The emergence of reconciliationas an empty universal in South Africa
in Discourse, normative change and the quest for reconciliation in global politics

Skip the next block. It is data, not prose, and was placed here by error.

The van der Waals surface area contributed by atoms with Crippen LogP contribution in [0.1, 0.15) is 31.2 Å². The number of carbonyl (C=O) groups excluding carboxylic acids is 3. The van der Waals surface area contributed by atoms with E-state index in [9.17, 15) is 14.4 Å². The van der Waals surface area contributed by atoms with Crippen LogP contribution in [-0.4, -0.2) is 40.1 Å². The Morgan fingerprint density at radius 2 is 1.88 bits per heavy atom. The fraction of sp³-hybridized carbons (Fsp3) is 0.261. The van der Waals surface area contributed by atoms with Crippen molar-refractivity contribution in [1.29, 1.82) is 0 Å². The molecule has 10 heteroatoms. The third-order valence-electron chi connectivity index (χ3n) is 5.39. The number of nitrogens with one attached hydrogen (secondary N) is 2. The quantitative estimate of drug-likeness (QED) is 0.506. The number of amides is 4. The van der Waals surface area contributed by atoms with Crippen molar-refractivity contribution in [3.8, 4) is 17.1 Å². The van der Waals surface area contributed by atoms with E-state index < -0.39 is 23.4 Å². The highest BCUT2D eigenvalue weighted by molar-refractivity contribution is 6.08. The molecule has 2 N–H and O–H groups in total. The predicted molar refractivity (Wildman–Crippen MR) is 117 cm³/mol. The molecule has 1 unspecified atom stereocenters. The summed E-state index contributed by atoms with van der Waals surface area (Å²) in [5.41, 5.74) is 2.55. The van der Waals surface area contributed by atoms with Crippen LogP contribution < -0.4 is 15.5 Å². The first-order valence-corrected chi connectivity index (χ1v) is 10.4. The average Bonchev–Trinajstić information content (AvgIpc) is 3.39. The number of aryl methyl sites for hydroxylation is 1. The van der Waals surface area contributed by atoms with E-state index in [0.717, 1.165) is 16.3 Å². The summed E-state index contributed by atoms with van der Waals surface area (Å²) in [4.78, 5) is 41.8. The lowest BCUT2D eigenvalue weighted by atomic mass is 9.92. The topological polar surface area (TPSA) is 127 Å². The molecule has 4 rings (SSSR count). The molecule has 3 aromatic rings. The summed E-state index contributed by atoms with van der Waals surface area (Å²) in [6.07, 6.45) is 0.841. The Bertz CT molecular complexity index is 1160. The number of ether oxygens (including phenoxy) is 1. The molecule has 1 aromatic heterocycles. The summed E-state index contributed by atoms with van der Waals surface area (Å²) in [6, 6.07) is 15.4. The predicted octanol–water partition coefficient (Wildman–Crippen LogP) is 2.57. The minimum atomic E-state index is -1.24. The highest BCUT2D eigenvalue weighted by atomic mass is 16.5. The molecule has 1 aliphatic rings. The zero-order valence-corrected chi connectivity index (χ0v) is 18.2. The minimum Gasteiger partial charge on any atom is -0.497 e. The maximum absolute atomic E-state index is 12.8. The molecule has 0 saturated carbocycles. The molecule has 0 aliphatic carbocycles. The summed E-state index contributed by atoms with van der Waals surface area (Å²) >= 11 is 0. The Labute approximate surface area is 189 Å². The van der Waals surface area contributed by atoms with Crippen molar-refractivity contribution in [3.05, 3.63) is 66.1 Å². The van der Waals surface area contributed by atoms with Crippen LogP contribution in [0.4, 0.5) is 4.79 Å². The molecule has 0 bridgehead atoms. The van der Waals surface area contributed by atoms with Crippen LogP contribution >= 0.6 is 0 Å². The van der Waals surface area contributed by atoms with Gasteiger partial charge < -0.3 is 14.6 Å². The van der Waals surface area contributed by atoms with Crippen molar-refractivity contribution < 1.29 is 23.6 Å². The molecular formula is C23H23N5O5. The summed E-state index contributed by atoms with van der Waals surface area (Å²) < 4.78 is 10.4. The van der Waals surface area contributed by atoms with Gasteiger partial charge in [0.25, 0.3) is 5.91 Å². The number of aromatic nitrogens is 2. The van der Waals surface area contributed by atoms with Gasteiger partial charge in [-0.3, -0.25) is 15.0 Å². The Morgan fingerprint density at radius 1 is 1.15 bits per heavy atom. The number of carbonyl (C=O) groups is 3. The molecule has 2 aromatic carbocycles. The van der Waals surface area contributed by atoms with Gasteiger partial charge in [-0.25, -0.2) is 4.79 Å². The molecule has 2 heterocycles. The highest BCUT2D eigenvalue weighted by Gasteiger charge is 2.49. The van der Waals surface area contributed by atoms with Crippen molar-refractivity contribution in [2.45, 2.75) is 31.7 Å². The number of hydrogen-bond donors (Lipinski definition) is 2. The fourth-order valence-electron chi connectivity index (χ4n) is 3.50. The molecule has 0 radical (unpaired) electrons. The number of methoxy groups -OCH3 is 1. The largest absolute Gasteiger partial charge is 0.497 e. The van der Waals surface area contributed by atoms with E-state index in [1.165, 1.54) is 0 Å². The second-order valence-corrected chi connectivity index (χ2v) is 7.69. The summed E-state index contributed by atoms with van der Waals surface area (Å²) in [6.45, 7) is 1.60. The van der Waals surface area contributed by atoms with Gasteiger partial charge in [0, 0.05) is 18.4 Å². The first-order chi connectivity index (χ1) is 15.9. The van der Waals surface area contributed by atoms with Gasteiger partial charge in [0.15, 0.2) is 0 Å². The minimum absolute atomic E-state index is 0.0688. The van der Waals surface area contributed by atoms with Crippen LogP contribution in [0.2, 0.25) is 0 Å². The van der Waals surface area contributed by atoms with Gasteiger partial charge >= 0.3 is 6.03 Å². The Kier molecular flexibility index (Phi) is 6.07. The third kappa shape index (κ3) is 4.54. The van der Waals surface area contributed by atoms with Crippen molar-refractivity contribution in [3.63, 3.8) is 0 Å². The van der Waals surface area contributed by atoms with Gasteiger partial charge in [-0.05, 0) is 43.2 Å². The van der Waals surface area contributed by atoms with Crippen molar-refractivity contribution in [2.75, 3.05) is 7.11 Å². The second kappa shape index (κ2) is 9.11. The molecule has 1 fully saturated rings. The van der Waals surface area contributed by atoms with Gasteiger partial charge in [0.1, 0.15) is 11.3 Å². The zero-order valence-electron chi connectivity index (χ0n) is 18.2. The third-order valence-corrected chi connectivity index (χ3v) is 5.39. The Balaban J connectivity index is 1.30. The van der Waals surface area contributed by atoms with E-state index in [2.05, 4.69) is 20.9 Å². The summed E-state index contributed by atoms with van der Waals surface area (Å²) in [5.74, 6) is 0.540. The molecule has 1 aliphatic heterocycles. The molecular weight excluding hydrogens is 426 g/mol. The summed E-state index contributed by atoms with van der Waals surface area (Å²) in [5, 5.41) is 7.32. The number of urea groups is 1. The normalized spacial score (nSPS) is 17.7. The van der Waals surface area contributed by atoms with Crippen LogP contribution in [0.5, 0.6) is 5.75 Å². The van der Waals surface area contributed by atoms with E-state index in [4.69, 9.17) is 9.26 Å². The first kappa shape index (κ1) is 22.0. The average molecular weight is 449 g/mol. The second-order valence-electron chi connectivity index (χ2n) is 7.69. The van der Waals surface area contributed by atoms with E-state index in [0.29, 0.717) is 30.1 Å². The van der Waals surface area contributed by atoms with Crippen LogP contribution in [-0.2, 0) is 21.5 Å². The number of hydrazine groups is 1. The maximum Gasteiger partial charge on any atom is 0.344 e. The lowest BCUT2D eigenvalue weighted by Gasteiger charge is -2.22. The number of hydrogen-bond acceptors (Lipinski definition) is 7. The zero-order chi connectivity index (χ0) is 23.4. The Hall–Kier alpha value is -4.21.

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Chapter 2 looks at the early emergence of the discourse and reconstructs how reconciliation gained normative authority in the political sphere at all. It locates the beginning of this discourse in South Africa in the early 1990s, when the country transited from apartheid to democracy. In the course of the transitional negotiations ‘reconciliation’ was used by the antagonistic parties African National Congress (ANC) and National Party (NP) as a vague ideal which helped them to justify their various political demands and find a common reference point which made compromises possible. As chapter 3 shows, at this time reconciliation was not at all interpreted in terms of truth-telling or healing but was alternately related to political negotiations, compromise, power sharing or the release of political prisoners. It was only later, after the passing of the South African interim constitution in 1993 that the reconciliation ideal came to be firmly associated with the establishment of the South African TRC and the practices of truth-telling, healing and forgiveness. These constructions then remained relatively stable as they were reproduced throughout the workings of the TRC

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